Conceptually, the incentive to invest in upstream open source projects is clear. Businesses acquire the ability to influence, and even directly control, the direction and growth of projects. As Heartbleed has demonstrated, investing in open source software can mitigate the risk that security breaches or other code quality issues degrade the usefulness of a project within a company’s own products. Additionally, open source participation can help attract talent.
Beyond contributing to third-party projects, large companies are consolidating the benefits of open source participation by publishing their own infrastructure projects. Google is a clear example, with Kubernetes, Go, and Chromium increasingly adopted. Facebook won with React. But there is a long line of organizations – Airbnb, PayPal, Indeed, Comcast, Capital One and many more – that are releasing open source projects as a way to recruit talent and ensure they build their core business. business on a solid basis. If you end up with a wildly successful open source project, the natural progression would be to find a home for the project in a foundation such as Apache, CNCF, or the Linux Foundation.
The most forward-thinking companies are going beyond publishing their own open source projects and embracing open source principles more deeply. Contributing financially to projects is a logical extension of contributing to the engineering effort, but it can introduce insurmountable process frictions in many organizations. It requires strong executive leadership to understand and act to realize the long-term shareholder value that flows from the vitality of the software supply chain through direct financial contribution. More public conversation in the vein of Nadia Eghbal’s work is in order here.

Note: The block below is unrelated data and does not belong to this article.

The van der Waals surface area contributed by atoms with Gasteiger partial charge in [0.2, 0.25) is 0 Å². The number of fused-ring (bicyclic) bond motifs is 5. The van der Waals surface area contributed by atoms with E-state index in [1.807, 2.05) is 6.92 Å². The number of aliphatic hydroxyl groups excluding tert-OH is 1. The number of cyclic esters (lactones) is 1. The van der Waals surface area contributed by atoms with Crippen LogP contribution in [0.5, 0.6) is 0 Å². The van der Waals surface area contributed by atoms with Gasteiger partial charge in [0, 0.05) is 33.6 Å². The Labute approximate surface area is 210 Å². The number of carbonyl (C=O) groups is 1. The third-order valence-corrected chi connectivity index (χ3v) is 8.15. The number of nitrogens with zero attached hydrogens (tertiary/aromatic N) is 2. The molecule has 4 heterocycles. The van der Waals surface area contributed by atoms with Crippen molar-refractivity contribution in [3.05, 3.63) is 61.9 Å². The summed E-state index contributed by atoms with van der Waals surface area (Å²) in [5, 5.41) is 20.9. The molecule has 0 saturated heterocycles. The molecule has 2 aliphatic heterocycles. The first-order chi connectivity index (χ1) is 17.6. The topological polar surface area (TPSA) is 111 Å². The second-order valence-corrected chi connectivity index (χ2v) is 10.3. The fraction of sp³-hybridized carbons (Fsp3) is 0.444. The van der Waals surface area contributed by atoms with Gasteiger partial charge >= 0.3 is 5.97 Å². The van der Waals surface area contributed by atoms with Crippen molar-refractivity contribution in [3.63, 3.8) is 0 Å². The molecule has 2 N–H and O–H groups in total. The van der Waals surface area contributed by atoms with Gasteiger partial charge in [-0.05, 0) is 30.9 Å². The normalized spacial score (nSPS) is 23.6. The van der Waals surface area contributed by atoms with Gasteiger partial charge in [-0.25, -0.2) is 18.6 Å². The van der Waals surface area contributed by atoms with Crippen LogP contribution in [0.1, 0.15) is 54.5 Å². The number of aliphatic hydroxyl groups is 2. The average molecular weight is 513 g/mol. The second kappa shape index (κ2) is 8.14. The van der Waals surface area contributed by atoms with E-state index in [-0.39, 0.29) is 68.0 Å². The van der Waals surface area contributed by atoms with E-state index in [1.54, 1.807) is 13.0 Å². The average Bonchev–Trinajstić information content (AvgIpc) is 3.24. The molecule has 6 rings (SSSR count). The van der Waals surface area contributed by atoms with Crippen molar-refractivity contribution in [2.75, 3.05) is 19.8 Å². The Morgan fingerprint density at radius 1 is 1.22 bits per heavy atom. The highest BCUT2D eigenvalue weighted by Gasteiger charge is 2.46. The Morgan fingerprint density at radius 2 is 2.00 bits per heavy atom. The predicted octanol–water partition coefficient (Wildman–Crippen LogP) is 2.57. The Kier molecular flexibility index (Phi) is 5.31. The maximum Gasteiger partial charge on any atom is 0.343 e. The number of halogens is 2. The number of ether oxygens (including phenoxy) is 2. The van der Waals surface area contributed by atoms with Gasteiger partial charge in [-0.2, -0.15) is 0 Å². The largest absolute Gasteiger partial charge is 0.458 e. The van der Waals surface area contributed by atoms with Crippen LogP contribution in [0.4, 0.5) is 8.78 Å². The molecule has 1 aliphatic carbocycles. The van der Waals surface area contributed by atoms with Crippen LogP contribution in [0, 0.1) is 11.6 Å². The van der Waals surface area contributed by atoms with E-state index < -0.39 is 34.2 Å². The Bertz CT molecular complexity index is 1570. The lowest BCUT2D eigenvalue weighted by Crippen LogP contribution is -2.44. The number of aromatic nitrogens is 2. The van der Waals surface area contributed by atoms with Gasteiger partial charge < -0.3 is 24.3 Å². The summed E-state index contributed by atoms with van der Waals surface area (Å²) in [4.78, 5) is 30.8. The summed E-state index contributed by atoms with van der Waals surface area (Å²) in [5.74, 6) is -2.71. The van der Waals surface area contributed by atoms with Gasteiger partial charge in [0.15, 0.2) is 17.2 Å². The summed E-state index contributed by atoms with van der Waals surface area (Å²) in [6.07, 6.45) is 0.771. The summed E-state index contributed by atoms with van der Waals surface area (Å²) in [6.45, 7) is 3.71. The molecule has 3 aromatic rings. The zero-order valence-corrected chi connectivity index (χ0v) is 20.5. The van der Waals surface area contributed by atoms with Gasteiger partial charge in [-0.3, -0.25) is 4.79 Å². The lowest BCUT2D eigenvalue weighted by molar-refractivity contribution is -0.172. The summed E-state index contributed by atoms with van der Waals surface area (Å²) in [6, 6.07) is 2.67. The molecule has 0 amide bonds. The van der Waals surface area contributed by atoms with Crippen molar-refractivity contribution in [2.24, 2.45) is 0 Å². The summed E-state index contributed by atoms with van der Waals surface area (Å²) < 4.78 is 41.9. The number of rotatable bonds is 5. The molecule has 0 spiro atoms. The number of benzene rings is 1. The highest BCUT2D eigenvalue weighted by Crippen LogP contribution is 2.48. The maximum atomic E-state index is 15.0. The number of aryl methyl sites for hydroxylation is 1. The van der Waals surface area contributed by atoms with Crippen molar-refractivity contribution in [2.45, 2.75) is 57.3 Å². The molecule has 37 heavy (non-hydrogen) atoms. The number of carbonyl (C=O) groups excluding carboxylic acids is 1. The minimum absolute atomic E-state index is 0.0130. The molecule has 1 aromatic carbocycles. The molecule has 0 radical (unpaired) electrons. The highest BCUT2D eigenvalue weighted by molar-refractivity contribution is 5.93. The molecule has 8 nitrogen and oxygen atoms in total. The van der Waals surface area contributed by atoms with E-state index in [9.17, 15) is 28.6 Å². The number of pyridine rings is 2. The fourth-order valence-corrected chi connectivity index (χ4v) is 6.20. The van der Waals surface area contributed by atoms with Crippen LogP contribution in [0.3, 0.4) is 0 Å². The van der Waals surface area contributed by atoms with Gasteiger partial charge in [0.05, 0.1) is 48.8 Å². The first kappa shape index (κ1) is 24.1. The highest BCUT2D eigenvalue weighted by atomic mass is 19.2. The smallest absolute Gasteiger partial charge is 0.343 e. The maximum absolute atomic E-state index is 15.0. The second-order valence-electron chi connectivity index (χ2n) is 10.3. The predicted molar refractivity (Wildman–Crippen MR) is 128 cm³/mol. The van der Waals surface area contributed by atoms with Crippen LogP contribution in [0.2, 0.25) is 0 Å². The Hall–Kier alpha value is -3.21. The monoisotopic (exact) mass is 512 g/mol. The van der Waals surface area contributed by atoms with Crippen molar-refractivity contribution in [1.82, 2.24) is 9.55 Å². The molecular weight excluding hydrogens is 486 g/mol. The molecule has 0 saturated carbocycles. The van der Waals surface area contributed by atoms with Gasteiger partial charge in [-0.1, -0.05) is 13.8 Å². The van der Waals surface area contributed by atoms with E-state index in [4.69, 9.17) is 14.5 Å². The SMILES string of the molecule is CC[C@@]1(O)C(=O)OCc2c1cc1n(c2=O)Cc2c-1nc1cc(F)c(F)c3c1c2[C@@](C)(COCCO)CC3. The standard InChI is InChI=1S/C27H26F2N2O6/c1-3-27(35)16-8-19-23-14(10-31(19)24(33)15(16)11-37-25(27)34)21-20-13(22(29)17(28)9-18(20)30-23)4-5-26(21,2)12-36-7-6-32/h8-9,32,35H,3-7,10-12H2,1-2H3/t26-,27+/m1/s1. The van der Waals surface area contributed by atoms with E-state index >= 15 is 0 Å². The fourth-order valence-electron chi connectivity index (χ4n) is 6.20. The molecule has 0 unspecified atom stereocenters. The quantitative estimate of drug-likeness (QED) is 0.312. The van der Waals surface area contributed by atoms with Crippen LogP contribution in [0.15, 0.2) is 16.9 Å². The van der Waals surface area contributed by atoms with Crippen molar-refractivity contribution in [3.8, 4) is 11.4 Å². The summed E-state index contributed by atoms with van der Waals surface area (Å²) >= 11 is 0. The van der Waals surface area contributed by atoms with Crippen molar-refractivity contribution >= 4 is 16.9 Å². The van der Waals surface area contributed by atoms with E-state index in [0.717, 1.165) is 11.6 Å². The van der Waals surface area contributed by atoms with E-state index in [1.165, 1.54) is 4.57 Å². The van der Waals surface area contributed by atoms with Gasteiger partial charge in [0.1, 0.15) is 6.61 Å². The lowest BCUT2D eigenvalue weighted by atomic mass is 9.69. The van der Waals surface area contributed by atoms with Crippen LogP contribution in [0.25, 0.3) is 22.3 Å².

Then there are companies that not only publish shared infrastructure projects, but also build their core business model directly on open source products. COSS Media has 17 of these companies which have gone public since 1999, or 0.4% of the total of 4,509 Initial Public Offerings (IPOs) that took place during this period. It will be interesting to see how many IPOs over the next 20 years will be open source companies. I expect there will be a significant increase.
At the most extreme end of the OSS spectrum, some companies push open source principles so far that they become what we might call open companies. In these companies, all but the most sensitive data and processes (for example, customer data and other legally protected information) are shared publicly. Mozilla is an interesting first example. GitLab has a few open business trends, but stops before a full open. Startups such as Glimesh, Buffer and Liberapay go even further by holding public staff meetings, posting salaries, and even implementing ‘take what you want’ compensation. It will be interesting to see if, in 20 years, a handful of fully open companies will have succeeded.
Open source software has a proven track record, but not all adoptions are created equal. If your business consumes but doesn’t produce free software, consider the benefits of publishing your own projects. Take a look at the many examples of successful open source programs that exist today and build the capacity of your own organization to avoid falling behind, taking risks and losing talent. If your business has published successful open source projects in the past, consider adopting open source principles in other business functions. Build the case with leadership so they understand that the competition for clients and talent will be won by organizations that build trust through transparency.
Chad Whitacre is a Senior Open Source Software Engineer at Sentry.